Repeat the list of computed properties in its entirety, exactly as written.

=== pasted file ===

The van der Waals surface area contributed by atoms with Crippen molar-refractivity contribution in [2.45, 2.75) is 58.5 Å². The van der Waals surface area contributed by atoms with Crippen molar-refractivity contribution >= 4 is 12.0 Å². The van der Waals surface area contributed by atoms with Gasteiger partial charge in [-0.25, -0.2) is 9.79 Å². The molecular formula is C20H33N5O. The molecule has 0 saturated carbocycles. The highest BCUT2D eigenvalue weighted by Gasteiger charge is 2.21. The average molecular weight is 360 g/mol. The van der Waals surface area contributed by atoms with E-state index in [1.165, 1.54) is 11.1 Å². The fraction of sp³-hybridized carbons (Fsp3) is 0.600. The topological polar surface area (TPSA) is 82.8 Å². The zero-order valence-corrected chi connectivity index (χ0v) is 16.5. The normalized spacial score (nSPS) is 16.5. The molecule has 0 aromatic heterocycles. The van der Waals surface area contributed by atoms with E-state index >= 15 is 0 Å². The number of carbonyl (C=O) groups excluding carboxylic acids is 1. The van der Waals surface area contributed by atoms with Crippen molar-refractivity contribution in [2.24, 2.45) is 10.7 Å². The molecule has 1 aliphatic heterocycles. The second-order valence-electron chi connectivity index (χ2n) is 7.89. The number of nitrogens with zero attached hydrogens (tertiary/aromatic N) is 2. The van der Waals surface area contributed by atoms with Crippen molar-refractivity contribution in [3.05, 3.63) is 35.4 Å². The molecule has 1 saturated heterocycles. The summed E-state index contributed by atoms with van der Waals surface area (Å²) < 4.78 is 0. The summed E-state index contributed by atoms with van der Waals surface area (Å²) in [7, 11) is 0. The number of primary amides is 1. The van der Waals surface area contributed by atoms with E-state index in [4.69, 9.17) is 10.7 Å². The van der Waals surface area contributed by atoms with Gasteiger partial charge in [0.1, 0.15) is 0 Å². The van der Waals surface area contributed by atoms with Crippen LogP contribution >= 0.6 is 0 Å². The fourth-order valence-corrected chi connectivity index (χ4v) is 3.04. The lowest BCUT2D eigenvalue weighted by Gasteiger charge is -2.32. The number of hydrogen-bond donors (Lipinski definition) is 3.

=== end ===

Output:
The van der Waals surface area contributed by atoms with Crippen molar-refractivity contribution in [2.45, 2.75) is 58.5 Å². The van der Waals surface area contributed by atoms with Crippen molar-refractivity contribution >= 4 is 12.0 Å². The van der Waals surface area contributed by atoms with Gasteiger partial charge in [-0.25, -0.2) is 9.79 Å². The molecular formula is C20H33N5O. The molecule has 0 saturated carbocycles. The highest BCUT2D eigenvalue weighted by Gasteiger charge is 2.21. The average molecular weight is 360 g/mol. The van der Waals surface area contributed by atoms with E-state index in [1.165, 1.54) is 11.1 Å². The fraction of sp³-hybridized carbons (Fsp3) is 0.600. The topological polar surface area (TPSA) is 82.8 Å². The zero-order valence-corrected chi connectivity index (χ0v) is 16.5. The normalized spacial score (nSPS) is 16.5. The molecule has 0 aromatic heterocycles. The van der Waals surface area contributed by atoms with E-state index >= 15 is 0 Å². The number of carbonyl (C=O) groups excluding carboxylic acids is 1. The van der Waals surface area contributed by atoms with Crippen molar-refractivity contribution in [2.24, 2.45) is 10.7 Å². The molecule has 1 aliphatic heterocycles. The second-order valence-electron chi connectivity index (χ2n) is 7.89. The number of nitrogens with zero attached hydrogens (tertiary/aromatic N) is 2. The van der Waals surface area contributed by atoms with Crippen molar-refractivity contribution in [3.05, 3.63) is 35.4 Å². The molecule has 1 saturated heterocycles. The summed E-state index contributed by atoms with van der Waals surface area (Å²) < 4.78 is 0. The summed E-state index contributed by atoms with van der Waals surface area (Å²) in [7, 11) is 0. The number of primary amides is 1. The van der Waals surface area contributed by atoms with E-state index in [4.69, 9.17) is 10.7 Å². The van der Waals surface area contributed by atoms with Gasteiger partial charge in [0.1, 0.15) is 0 Å². The van der Waals surface area contributed by atoms with Crippen LogP contribution >= 0.6 is 0 Å². The fourth-order valence-corrected chi connectivity index (χ4v) is 3.04. The lowest BCUT2D eigenvalue weighted by Gasteiger charge is -2.32. The number of hydrogen-bond donors (Lipinski definition) is 3.